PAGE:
Jan, 2017: How long has it been since you climbed an active volcano and watched molten lava explode into the night sky? A while ago we did exactly that when we climbed Guatemala’s most active volcano, Volcan Fuego. The mildly ridiculous, and downright exhausting thing was that we were climbing Fuego and it’s silent partner Acatenango for the second time, just a few weeks apart.
Acatenango and Fuego are about one hour’s drive from Antigua and, cloud permitting are easily seen from Guatemala’s old capital. At 3976m and 3763m respectively they aren’t the highest climbs but they certainly still give you a good work out. Helpfully, the two peaks are joined by a bridge of land which means if you’re feeling really energetic you can do both summits in one overnight trip. While most agencies don’t advertise this ‘two for one’ package, if you negotiate with your guide and are prepared for three exhausting hours extra of climbing, you should be able to make it happen. Having said all this, really the main reason people climb Acatenango is the opportunity to see the lava show from Fuego. Basically as soon as you collapse on the ground at Acatenango base camp, you have a good chance of ring side seats to massive Fuego eruptions just a few 100 metres away. This is what makes it such popular hike offered by so many agencies in Antigua.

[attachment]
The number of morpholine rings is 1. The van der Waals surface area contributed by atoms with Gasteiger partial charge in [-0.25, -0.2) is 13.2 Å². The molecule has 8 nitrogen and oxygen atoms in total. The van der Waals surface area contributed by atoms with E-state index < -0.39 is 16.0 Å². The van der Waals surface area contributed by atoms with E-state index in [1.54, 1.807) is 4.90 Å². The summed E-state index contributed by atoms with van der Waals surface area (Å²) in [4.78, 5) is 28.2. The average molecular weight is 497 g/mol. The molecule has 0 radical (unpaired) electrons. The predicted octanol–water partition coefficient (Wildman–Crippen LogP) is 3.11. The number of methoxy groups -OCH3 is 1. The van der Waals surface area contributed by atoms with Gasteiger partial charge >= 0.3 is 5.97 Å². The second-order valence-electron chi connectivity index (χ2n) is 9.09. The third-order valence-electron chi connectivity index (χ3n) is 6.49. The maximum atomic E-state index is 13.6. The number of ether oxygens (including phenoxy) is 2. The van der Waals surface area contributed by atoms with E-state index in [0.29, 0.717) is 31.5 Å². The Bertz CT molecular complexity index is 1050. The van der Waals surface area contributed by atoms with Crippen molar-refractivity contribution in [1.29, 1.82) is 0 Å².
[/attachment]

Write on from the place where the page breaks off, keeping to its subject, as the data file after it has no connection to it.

Unfortunately the first time we attempted the climb we had to turn back due to atrocious conditions. We got up to the Acatenango base camp to find white out conditions. Throughout the afternoon and evening, the most we saw of Fuego was through a couple of quickly vanishing breaks in the cloud. That night while we could hear Guatemala’s most active volcano the awful weather meant we saw nothing. The next morning, after an awful sleep in a tiny wet tent, we heard our guides yell out that we would have to turn back. Poking our heads out the tent we could see why. We couldn’t actually see a damn thing. A couple of metres from our tent visibility disappeared into a blustery, swirling soup of mist and rain. It was quite disconcerting. When we returned to Antigua that afternoon we heard that tragically, those same conditions had claimed the lives of eight Guatemalans. They had attempted the climb the same day as us, had their tents blown away and then died from hypothermia.
Initially after this awful first attempt at Guatemala’s most active volcano we were not at all motivated to return for a second go. Then one night we were walking through Antigua and saw massive eruptions coming from Fuego in the distance. For a moment we stood transfixed as huge fountains of lava spewed into the sky. Almost immediately we were convinced to sign on for a second attempt.